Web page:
Universalis

Do you pray in public?

Do you pray in public? If so, do you give thanks always and everywhere, as the Prefaces to the Eucharistic prayers suggest we should? Do you pray discreetly or do you always make the Sign of the Cross quite overtly?

I am usually make the Sign of the Cross before praying the Grace before Meals. Some of my friends do likewise. And I do this even if I'm eating in a Muslim restaurant, e.g. a prata shop or a nasi padang shop.

What is your practice of praying in public?

PS: The post title is a link to an article on the topic. Alternatively, you may click here.

Good reads: Other blogs; Teri Schiavo

I shared this with John Goh. Reading this brought tears to my eyes, especially near the end where the text of the Nunc Dimittis appears.

Here is something on the Teri Schiavo case. Never knew her real name was Theresa. The article is long, but worth the read. Gives a lot of background that the popular press omitted.

Two blogs that I'd recommend. Here is one by a priest, and here is one a Dominican novice.

Online Poll: What is your theological worldview?


You scored as Roman Catholic. You are Roman Catholic. Church tradition and ecclesial authority are hugely important, and the most important part of worship for you is mass. As the Mother of God, Mary is important in your theology, and as the communion of saints includes the living and the dead, you can also ask the saints to intercede for you.

Roman Catholic

93%

Neo orthodox

82%

Evangelical Holiness/Wesleyan

82%

Emergent/Postmodern

64%

Charismatic/Pentecostal

57%

Classical Liberal

46%

Modern Liberal

25%

Reformed Evangelical

21%

Fundamentalist

14%

What's your theological worldview?
created with QuizFarm.com

Just took a quiz on my theological worldview. hehe..

Really, I dunno what it would mean to get 100% catholic. Would that mean i'm ultra conservative? Its interesting to note that I am supposedly 57% pentecostal, and 64% postmodern and thank goodness i'm only 14% fundamentalist, although I'd rather not at all.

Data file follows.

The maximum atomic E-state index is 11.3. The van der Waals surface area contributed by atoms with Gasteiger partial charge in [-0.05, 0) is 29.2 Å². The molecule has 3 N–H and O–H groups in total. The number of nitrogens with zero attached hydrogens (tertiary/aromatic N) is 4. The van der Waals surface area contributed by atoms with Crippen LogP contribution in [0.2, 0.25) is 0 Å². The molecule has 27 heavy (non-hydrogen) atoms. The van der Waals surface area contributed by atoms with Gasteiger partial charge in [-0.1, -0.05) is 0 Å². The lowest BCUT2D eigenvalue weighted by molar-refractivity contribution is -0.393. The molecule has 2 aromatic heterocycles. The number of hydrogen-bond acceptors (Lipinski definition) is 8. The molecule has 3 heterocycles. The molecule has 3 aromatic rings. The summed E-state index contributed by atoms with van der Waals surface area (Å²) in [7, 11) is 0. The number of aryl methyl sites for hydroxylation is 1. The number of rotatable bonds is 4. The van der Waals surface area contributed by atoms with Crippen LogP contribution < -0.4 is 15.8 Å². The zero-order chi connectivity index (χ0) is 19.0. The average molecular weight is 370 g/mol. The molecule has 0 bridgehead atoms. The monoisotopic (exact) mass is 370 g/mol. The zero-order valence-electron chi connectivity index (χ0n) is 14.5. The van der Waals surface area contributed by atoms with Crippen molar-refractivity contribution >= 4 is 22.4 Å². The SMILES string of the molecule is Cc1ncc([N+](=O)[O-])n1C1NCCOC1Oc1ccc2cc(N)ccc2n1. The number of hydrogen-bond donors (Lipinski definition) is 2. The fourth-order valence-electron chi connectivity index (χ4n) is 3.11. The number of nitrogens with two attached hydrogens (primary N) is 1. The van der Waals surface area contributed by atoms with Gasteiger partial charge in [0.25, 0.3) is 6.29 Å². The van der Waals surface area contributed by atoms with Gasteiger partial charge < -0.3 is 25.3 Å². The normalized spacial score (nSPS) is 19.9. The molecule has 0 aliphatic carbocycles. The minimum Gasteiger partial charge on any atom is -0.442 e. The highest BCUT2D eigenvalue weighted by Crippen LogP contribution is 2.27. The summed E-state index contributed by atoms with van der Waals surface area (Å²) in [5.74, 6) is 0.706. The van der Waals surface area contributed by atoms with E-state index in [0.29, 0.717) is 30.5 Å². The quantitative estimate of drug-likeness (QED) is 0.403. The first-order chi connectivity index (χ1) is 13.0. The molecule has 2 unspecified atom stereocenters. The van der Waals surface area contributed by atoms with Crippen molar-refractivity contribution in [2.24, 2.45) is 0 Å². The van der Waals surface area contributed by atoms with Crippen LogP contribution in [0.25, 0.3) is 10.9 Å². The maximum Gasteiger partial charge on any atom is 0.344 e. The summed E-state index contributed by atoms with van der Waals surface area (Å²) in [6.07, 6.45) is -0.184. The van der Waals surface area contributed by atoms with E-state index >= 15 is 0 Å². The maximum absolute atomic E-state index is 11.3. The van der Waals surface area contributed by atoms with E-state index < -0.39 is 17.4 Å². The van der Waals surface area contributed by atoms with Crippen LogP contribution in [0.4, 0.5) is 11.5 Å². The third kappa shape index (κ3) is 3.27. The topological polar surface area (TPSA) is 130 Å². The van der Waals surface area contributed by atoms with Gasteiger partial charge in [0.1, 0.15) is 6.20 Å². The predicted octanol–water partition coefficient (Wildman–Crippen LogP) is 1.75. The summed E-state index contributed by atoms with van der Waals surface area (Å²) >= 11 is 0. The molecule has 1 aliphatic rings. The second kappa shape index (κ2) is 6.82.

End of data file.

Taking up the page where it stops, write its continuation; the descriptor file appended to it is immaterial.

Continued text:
Abortion, a necessary evil?

On behalf of La Bona, I've posted this up seperately so that anyone can comment on it. - CY

I am inviting your views on ABORTION in order to present a case to help those in the developing world.

I personally see abortion as a NECESSARY EVIL and that unwanted pregnancy is not only a personal problem and it is also a very real problem for the society at large.

Do you think it is right to burden say a 15 years old school-going girl with a new life when she is yet to have any economic mean to sustain herself and obviously, most girls of her age are not mentally ready for a family life. Furthermore, is it fair to rob her of her career, aspiration, dream etc., in the name of preserving a life that is yet to be fully developed?

If you have an opinion, please email it to me at divinetalk@gmail.com or if you wish, you may post your comment here: Your Opinion Counts!

Thanks,
La Bona

On the recent changes to the way we celebrate mass in Singapore

In recent times, notably after Archbishop Nicholas Chia was ordained, I have noticed a few changes to the way mass is celebrated.

The first change was when all the Eucharistic ministers were no longer wearing cassocks but only a white sash and long sleeve white shirts, black trousers and tie. They were also more often being referred to as extraordinary ministers of communion(EMOC). They were also no longer standing on the altar but had a pew reserved for them.

At communion time, it used to be that the celebrant and the EMOCs would give out communion. Now, all the priests are involved in giving communion.

As Chris had earlier noted, his choir has now started to sing the Pater Noster in Latin.

Overall, I sense that mass is being celebrated with an increasing awareness of the theology of mass and a better study of the Conciliar and post conciliar documents of Vatican II(VaII). But wait a minute, isn't singing the Pater Noster in Latin contradictory to VaII's decree for the mass to be in vernacular.

Frankly, we must be very careful about listening to anyone who refers to VaII and what it says. Unless it comes from a reputable authority, I feel it is still best to read the document yourself and come to some conclusion of your own. Take for example the introduction of the vernacular in our Eucharistic celebration. You probably have been given the strong impression that VaII says that the Eucharist should be celebrated in the vernacular, so that more people can participate and understand what is being said. That VaII states that the priest must face the people during mass (versus populum rather than ad orientem). That VaII says that we must join hands at the time when we sing the Pater Noster (Our Father).

The sad fact is that VaII and its documents has been severely misquoted at some points to support the "abuses" that have occurred in the way we celebrate mass.

I will only deal with the use of vernacular and the introduction of the Pater Noster in latin. Here is the often misquoted portion on the use of vernaculer.

Sacrosanctam Concilium, Chapter III on reform of the Liturgy, C) Norms based upon the didactic and pastoral nature of the Liturgy, point 36.

1. Particular law remaining in force, the use of the Latin language is to be preserved in the Latin rites.

2. But since the use of the mother tongue, whether in the Mass, the administration of the sacraments, or other parts of the liturgy, frequently may be of great advantage to the people, the limits of its employment may be extended. This will apply in the first place to the readings and directives, and to some of the prayers and chants, according to the regulations on this matter to be laid down separately in subsequent chapters.